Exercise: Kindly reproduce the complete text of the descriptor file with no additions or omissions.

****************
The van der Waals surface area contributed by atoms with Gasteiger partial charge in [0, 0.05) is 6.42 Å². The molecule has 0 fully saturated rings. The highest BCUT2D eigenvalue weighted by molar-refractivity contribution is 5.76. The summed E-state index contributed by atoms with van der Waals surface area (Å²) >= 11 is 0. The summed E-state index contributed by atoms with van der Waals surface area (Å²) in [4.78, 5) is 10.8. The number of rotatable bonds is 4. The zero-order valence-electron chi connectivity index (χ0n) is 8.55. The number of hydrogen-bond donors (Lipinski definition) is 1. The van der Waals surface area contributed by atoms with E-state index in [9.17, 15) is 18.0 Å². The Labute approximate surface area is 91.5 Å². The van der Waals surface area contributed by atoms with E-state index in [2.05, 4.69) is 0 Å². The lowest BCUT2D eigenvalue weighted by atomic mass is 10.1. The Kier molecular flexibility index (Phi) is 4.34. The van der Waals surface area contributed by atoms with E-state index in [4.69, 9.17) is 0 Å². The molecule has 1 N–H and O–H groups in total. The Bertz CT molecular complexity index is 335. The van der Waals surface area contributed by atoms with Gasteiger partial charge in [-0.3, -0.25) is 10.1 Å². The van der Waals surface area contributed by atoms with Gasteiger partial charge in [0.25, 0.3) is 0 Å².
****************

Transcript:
The van der Waals surface area contributed by atoms with Gasteiger partial charge in [0, 0.05) is 6.42 Å². The molecule has 0 fully saturated rings. The highest BCUT2D eigenvalue weighted by molar-refractivity contribution is 5.76. The summed E-state index contributed by atoms with van der Waals surface area (Å²) >= 11 is 0. The summed E-state index contributed by atoms with van der Waals surface area (Å²) in [4.78, 5) is 10.8. The number of rotatable bonds is 4. The zero-order valence-electron chi connectivity index (χ0n) is 8.55. The number of hydrogen-bond donors (Lipinski definition) is 1. The van der Waals surface area contributed by atoms with E-state index in [9.17, 15) is 18.0 Å². The Labute approximate surface area is 91.5 Å². The van der Waals surface area contributed by atoms with E-state index in [2.05, 4.69) is 0 Å². The lowest BCUT2D eigenvalue weighted by atomic mass is 10.1. The Kier molecular flexibility index (Phi) is 4.34. The van der Waals surface area contributed by atoms with E-state index in [4.69, 9.17) is 0 Å². The molecule has 1 N–H and O–H groups in total. The Bertz CT molecular complexity index is 335. The van der Waals surface area contributed by atoms with Gasteiger partial charge in [-0.3, -0.25) is 10.1 Å². The van der Waals surface area contributed by atoms with Gasteiger partial charge in [0.25, 0.3) is 0 Å².